Macedonia, Serbia not to jump on EU's Russia sanction bandwagon

0 Comment(s)Print E-mail Xinhua, September 16, 2014
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Macedonia and Serbia, both candidate countries of the European Union (EU), reiterated on Monday that they would not implement the EU's sanctions against Russia over the Ukraine crisis.

Ministers of Foreign Affairs of Macedonia and Serbia, Nikola Poposki and Ivica Dacic, stressed that the two countries had to consider their own economic benefits when deciding whether to join the sanctions against Russia after they met today in Skopje.

"We will approximate our policy, but we will take our own economic interests into consideration. Even Ukraine does not respect EU's sanctions towards Russia. Also Russia's import ban applies to the EU, but not to Ukraine. It seems to me that they can be in war and trade among themselves, and we are all left over to pay for the price," Dacic said.

Serbia has started EU accession negotiations from the beginning of this year. Still, Dacic said that it is very early for the country to align completely with EU's foreign policy.

Macedonia's prospects to join the EU are even vaguer, since the country is a candidate to join the Union since 2005 and is still not allowed to start negotiations, mainly due to the unsolved name issue with Greece.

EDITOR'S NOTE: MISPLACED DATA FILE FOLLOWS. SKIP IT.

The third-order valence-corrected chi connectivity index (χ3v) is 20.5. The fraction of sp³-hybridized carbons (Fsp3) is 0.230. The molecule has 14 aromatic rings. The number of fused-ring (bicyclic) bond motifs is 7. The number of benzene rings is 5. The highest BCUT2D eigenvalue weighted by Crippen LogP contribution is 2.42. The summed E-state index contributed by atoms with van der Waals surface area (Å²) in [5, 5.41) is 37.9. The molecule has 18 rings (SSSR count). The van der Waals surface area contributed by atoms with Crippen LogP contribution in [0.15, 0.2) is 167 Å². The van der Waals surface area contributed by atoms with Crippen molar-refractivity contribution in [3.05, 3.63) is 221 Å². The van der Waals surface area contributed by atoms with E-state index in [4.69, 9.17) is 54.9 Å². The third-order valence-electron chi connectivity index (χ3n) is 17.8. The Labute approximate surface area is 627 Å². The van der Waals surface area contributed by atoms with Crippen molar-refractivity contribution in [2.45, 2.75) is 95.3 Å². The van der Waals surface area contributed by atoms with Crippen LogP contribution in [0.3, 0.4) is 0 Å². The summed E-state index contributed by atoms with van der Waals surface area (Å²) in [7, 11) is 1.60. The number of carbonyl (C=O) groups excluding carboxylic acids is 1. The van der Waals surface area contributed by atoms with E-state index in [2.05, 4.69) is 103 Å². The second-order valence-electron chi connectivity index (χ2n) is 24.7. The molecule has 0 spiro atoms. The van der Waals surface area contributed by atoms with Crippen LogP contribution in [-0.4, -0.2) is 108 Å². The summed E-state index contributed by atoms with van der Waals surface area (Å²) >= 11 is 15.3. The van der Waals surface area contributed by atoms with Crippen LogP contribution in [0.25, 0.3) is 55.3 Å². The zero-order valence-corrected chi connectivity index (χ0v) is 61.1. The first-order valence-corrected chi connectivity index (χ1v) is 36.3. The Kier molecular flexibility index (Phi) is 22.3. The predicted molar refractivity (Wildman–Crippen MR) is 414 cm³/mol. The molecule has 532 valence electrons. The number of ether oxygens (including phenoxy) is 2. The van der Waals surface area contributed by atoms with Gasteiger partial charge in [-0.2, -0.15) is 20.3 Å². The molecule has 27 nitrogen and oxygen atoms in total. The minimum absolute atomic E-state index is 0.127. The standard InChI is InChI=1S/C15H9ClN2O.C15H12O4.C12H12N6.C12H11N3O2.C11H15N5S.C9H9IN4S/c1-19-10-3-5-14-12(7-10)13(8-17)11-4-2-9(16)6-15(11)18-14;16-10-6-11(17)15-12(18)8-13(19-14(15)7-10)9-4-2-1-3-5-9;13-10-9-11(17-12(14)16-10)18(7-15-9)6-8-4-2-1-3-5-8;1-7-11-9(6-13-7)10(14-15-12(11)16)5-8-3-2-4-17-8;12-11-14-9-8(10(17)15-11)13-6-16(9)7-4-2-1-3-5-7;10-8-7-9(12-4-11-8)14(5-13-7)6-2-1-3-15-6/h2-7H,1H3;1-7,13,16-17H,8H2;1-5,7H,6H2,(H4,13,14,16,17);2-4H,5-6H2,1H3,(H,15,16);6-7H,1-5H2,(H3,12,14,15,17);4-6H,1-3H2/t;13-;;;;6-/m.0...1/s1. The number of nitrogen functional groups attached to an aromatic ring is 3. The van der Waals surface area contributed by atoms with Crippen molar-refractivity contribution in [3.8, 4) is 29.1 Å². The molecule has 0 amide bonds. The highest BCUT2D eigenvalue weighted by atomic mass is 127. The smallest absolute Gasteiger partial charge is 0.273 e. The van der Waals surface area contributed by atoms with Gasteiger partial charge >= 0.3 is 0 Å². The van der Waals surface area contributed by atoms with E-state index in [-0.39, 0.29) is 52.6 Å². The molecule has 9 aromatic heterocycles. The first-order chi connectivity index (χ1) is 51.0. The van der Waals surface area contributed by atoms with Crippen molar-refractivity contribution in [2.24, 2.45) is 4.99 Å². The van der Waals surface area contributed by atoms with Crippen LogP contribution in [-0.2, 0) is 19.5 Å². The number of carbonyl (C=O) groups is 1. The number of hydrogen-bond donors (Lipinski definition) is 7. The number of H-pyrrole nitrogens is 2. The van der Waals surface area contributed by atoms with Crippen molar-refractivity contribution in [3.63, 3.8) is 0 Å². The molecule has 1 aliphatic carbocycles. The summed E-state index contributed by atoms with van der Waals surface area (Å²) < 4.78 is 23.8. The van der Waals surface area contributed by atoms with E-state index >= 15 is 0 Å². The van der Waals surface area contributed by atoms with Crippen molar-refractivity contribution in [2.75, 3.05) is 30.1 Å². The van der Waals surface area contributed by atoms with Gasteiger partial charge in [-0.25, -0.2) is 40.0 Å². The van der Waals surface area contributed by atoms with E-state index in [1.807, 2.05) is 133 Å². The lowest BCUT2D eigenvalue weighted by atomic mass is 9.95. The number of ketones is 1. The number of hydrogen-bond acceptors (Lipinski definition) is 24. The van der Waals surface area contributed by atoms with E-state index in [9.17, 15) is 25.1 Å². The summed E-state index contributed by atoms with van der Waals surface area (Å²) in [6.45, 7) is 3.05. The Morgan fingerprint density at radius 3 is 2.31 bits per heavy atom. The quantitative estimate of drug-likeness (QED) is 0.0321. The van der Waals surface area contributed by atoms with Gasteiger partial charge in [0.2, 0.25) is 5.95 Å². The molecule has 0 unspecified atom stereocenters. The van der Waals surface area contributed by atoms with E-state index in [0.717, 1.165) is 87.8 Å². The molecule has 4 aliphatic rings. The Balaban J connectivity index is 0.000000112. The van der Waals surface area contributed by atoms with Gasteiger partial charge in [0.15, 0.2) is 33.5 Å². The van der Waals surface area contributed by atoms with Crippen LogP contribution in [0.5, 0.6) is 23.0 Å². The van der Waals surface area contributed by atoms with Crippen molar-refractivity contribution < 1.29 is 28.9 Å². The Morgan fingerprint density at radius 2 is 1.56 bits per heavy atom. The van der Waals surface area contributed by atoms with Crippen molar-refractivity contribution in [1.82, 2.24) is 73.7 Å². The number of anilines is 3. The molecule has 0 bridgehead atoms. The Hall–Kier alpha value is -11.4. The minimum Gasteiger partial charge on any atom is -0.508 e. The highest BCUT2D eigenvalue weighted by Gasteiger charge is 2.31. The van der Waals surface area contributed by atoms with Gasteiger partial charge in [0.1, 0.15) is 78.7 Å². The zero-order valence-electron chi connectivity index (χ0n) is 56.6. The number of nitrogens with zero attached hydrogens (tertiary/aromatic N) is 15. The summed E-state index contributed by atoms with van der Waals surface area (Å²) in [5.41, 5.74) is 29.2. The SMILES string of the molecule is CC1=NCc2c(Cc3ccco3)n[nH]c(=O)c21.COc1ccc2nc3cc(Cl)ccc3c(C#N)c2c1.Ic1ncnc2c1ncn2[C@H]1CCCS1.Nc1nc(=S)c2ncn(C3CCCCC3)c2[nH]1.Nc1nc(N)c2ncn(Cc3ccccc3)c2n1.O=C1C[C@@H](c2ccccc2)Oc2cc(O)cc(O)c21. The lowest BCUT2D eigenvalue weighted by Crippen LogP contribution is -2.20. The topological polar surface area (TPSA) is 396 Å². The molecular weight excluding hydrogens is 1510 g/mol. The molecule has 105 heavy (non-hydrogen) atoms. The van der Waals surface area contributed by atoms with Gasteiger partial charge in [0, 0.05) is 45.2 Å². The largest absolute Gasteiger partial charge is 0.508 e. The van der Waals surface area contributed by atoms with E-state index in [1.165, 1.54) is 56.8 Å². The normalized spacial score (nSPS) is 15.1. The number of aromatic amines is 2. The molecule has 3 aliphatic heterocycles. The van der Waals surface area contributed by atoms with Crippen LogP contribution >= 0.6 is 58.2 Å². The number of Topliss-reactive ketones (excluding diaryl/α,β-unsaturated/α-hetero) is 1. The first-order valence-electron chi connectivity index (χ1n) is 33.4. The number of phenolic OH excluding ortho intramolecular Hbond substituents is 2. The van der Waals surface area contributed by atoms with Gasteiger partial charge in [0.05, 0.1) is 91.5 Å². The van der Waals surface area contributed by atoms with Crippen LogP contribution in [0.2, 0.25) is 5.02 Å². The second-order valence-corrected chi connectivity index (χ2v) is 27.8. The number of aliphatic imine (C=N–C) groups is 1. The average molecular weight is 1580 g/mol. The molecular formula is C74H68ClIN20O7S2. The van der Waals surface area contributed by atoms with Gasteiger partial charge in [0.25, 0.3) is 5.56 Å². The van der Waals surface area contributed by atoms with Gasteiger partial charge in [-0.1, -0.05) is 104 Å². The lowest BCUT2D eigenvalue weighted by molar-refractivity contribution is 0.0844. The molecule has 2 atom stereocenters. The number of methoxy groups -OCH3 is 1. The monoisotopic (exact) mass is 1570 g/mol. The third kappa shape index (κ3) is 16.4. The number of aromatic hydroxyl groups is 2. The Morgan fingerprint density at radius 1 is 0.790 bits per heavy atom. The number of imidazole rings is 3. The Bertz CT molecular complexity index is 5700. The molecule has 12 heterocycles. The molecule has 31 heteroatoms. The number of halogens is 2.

"In the foreign policy issues we align ourselves to the EU. But the main difference is that the EU member-countries take part in creating these policies, while the ones that are outside the EU are only requested to implement them," Poposki said.

Risto Nikovski, a retired Macedonian diplomat, thinks that both Macedonia and Serbia are currently facing a fierce pressure from Brussels to join the sanctions against Russia.

"The pressure on Serbia is even higher since this country has started the EU negotiations. But it is a known fact that EU itself does not have neither will have in near future fully unified foreign and security policy. This leaves some space for maneuvering and allows some countries to choose not to comply with the policies drafted in Brussels," Nikovski told Xinhua.

Maya Kocijancic, spokesperson for Foreign Affairs and Security Policy of the EU led by High Representative Catherine Ashton, has recently admitted that the EU expects the candidate countries to follow the foreign policy measures adopted in Brussels.

"The EU as a rule calls on third countries to harmonize with its positions, especially when it comes to sanctions. This is particularly true of candidate countries and potential candidates who are bound through the Association Agreement to increase their compliance with EU foreign policy issues - their progress is also assessed in view of that.But the final decision is on those third countries," Kocijancic stated.

Macedonia and especially Serbia are among the countries that expect to benefit from the Russia's trade ban for EU. Since they are not yet EU members, they can export their goods freely to Russia and are expecting an increased trade volume with this huge trade partner. Enditem

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